Bankruptcy Law

Plan to have Kaye Scholer give up $1.5M in fees to settle disclosure case is withdrawn


A planned settlement of a case over lack of disclosure by a law firm and others in a corporate bankruptcy case has been withdrawn without explanation by the feds.

The settlement would have required Kaye Scholer to forgo $1.5 million in attorney fees in a Chapter 11 case and have a special committee sign off on representations to the court in applications to work on future bankruptcy cases. It resulted from a case initiated by the U.S. Trustee’s office in the Department of Justice, over alleged violations of bankruptcy court rules about disclosure and fee arrangements.

Earlier, after creditors in the GSC Group Inc. case expressed outrage about the proposed settlement and Black Diamond Capital complained that would be prevented from seeking relief, the release terms were narrowed by the Trustee’s office to address that concern, reports Reuters.

However, the amended settlement, which apparently did not address a Black Diamond demand for sanctions, was subsequently withdrawn, according to the news agency.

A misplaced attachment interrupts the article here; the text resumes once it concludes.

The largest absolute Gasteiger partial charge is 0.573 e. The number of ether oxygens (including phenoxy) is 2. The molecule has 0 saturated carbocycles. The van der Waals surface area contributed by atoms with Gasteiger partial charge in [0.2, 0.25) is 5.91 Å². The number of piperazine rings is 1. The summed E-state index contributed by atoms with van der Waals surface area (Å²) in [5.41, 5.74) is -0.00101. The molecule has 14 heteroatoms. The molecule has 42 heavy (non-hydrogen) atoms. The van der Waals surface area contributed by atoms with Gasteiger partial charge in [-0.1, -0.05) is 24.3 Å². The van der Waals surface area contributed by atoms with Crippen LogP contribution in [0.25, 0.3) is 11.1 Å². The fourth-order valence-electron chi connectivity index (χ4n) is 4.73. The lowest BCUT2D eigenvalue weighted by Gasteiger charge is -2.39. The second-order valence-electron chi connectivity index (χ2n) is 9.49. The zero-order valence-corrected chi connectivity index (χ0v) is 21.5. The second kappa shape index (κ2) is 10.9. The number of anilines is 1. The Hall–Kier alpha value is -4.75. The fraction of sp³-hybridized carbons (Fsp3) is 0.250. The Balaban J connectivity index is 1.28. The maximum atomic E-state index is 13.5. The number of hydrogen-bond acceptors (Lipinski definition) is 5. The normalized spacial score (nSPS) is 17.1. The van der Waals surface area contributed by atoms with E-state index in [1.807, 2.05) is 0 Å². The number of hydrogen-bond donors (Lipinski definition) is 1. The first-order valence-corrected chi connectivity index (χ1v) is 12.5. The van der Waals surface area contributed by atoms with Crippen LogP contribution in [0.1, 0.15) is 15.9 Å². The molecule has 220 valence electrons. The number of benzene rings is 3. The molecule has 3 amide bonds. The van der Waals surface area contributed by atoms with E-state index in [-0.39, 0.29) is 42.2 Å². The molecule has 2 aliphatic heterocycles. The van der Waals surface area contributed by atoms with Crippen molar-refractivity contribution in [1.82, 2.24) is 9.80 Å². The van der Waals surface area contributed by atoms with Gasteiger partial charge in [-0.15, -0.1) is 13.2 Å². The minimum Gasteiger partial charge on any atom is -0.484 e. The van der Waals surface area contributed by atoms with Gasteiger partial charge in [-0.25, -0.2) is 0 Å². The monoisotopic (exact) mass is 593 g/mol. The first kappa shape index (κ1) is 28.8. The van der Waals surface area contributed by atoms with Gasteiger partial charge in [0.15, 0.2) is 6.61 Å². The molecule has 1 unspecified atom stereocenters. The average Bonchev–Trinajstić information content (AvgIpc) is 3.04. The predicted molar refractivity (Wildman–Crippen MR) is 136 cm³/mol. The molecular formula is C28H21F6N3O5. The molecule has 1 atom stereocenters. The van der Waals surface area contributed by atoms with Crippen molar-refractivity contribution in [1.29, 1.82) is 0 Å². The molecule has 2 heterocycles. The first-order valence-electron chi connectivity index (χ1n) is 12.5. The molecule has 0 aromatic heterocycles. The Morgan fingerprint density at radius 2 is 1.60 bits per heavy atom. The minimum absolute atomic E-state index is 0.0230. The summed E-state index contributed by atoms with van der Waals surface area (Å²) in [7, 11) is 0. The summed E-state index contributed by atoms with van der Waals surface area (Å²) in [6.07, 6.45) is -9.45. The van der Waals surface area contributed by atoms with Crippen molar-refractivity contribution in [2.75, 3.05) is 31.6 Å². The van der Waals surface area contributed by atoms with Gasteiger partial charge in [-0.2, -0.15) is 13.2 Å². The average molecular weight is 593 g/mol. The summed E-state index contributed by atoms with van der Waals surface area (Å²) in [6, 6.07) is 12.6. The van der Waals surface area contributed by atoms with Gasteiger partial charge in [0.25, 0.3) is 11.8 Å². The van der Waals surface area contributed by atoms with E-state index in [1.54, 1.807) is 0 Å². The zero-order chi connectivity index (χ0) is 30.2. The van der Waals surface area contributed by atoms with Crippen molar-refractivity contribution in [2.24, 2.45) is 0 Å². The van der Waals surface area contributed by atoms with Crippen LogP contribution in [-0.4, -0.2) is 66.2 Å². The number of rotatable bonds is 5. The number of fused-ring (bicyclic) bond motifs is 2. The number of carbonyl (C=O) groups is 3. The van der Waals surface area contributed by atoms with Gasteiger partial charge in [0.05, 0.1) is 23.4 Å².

Initially, the Trustee’s office had sought to remove the law firm and two other entities from the case, Capstone Advisory Group and restructuring officer Robert Manzo, and claw back $10 million in fees. The feds accused the law firm of cooperating with Capstone and Manzo in failing to reveal to the bankruptcy court a longstanding professional relationship and friendship between Manzo and the Kaye Scholer partner on the case. Meanwhile, Capstone and Manzo allegedly did not reveal to the court, as required, that they had an independent contractor relationship that involved fee-sharing, which is generally not permitted in bankruptcy cases.

“It is reasonable to conclude that Kaye Scholer would be hard pressed to take issue with Capstone’s bills,” said a court filing by the trustee, pointing out that the Kaye Scholer partner had worked together on other major bankruptcies.

If the parties cannot reach agreement about settling the disclosure case, it may go to trial in bankruptcy court in New York.

The article does not include any comment from those involved as defendants in the disclosure case, and Reuters said most could not be reached Wednesday for comment.

See also:

ABAJournal.com: “Kaye Scholer cedes $1.5M in Chapter 11 fees, OKs new policy to end US Trustee’s disclosure case”

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